The beginning of the extended melting scene at the end. This sequence is a bit confusing considering the Preston patriarch melting during the beginning and the Satanists meltdown during the end after the Devil's Rain is destroyed. So what made Preston dissolve into a pile of vomitesque slime?

One of the most curious additions to the cast was the founder of the Church of Satan, Anton Svandor Lavey. He was the technical advisor as well as having a small role in the film. The marketing played up the inclusion of Lavey, but even with the added exploitation value and the grand cast, the film failed to find an audience. It was later re-released in 1978 in an effort to cash in on the success of Travolta in SATURDAY NIGHT FEVER (1977). Released around the time that the suspenseful action horror classic, RACE WITH THE DEVIL (1975) was making its rounds, that movie cleaned up while Fuest's film got sidelined.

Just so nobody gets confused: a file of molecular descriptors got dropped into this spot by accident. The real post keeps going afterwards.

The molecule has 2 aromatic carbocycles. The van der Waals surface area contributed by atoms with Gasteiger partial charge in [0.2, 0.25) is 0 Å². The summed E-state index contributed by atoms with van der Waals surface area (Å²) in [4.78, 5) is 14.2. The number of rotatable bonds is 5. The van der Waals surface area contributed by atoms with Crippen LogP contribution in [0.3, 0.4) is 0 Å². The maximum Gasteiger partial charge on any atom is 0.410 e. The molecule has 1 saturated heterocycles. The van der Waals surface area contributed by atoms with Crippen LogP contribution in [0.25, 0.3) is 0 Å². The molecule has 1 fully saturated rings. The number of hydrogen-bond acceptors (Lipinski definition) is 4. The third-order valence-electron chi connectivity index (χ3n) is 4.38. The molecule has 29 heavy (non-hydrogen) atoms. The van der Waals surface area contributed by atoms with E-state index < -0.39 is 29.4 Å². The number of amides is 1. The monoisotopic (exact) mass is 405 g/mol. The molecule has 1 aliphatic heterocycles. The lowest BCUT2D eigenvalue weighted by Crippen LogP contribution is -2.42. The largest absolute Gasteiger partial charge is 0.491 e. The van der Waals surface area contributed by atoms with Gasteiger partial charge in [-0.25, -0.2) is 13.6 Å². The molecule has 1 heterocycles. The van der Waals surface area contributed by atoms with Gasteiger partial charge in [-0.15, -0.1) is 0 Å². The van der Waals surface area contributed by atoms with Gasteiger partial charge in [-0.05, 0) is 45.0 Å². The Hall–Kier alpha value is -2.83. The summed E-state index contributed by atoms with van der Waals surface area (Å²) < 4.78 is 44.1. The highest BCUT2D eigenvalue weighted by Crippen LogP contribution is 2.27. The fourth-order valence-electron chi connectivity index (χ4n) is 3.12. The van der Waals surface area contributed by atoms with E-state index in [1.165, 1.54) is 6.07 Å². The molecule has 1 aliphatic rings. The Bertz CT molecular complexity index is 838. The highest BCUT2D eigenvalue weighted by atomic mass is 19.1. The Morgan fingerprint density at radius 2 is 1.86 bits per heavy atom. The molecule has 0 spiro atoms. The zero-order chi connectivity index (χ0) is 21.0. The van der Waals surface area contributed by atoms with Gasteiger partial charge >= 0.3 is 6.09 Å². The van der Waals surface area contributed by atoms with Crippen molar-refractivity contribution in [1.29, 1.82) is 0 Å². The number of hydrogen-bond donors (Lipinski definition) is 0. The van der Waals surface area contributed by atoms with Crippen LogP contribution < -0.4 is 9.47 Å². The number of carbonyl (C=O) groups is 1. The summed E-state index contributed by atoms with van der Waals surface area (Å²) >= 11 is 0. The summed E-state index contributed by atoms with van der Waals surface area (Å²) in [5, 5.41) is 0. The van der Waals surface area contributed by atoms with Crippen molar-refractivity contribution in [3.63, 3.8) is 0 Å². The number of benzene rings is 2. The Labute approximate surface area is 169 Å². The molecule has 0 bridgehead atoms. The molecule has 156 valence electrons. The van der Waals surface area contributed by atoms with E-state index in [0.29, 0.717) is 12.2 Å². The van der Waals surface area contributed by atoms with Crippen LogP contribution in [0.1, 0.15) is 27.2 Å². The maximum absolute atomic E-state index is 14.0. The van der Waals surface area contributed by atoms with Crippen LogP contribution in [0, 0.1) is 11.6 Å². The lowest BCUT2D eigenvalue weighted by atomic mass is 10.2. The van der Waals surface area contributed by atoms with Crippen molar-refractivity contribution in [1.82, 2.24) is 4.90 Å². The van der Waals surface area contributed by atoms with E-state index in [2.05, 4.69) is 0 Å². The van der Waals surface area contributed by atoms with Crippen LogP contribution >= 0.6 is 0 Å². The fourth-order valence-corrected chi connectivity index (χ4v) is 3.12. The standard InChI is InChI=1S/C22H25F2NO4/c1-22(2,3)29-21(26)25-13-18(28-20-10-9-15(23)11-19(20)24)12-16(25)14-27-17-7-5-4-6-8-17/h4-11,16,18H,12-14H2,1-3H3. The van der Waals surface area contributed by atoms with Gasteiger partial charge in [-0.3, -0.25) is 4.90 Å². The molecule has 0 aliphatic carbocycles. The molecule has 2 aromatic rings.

Mark Preston (Shatner) about to be inducted

As for THE DEVIL'S RAIN, there's just so much crammed into this production, it almost collapses under its own weight. In addition to the search for the demonic tome, the bottle of souls, the hooded, eyeless followers, voodoo dolls and magic amulets, there's also the inclusion of ESP by way of Preston's wife, Julie. She bears witness to her own destiny as well as the flashback sequence as seen through the blank eye sockets of John Travolta.

However, the movie moves at such a clip, you have relatively little time to ponder the shortcomings, or inconsistencies in the plot. With all the various story elements, the film culminates in one of the wildest effects laden finales ever. It's a mass melting scene which seemingly goes on for nearly ten minutes. Dozens of devil worshippers are shown melting into piles of slop just prior to an implausible last minute shock ending.